Reductions in local health departments’ spending on maternal and child health programs are strongly related to increased rates of low-birth-weight babies, according to a University of Washington-led study.
“Low-birth-weight infants are extremely costly to our healthcare system and to families and, even more important, have negative long-term effects on these babies – even well into adulthood,” said Betty Bekemeier, the study’s lead author and an associate professor in the UW School of Nursing.
Bekemeier and research colleagues explored 11 years of data from 102 county health departments across Washington and Florida. Their findings indicate that local health department spending overall can positively affect infant mortality, as well.
Lower-income populations are typical users of local health departments’ programs. Maternal and child health consultations are prevention-focused, highlighting family planning and education as well as screenings and other services available to mothers, children and pregnant women.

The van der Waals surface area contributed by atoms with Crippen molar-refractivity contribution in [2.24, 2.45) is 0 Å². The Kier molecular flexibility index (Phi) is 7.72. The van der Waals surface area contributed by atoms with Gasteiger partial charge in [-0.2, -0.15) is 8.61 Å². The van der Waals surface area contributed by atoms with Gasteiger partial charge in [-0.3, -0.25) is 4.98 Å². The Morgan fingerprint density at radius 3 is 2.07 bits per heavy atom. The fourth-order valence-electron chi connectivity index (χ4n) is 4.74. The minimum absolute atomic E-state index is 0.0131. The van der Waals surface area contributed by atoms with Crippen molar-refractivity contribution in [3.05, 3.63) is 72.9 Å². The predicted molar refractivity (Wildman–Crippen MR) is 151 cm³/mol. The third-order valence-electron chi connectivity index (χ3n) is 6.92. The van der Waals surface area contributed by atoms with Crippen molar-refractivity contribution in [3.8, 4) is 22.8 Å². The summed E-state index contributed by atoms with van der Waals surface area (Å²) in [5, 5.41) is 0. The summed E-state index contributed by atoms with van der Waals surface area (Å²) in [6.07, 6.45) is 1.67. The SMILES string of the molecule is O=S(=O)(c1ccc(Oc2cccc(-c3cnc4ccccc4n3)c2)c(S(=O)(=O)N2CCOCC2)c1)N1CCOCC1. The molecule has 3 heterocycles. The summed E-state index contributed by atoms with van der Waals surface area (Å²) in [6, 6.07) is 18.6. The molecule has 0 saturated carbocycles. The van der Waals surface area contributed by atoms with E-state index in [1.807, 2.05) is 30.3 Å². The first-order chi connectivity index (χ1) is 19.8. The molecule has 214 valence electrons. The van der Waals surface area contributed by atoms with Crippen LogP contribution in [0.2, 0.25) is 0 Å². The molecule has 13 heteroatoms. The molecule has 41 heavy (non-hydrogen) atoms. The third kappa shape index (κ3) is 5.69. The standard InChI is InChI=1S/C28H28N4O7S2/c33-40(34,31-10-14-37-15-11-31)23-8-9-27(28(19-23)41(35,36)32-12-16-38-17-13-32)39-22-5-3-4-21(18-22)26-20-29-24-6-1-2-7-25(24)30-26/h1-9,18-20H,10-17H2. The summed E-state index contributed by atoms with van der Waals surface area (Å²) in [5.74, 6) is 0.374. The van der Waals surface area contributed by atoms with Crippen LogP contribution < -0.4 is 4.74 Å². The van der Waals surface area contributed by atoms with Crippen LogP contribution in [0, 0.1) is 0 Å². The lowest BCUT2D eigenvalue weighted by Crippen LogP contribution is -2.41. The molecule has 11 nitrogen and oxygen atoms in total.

Decisions about funding such programs often are made outside of the agency and with little or no awareness of the impact these programs have. Local health departments often lack the infrastructure to collect and analyze data that could inform such decisions.“Communities have a harder time seeing prevention as valuable and supporting these upfront costs,” said Dr. Astrid Newell, community health manager at the Whatcom County Health Department. “We need this type of data and evidence for decision-making and to assure healthy communities,” she said.
While local health departments do not often provide prenatal care directly, Bekemeier thinks that community programs are integral to healthy pregnancies.
“Our study really underscores the value of local health department services around maternal and child health, particularly in needy communities. These findings come at a time when those same services have been in jeopardy,” she said.
Bekemeier thinks this is a first step to helping funding sources understand the impact of program cuts and the need for consistent tracking methods for health department data and services.
She and her research colleagues recently received funding to help develop standardized data collection among local and state public health systems in several states.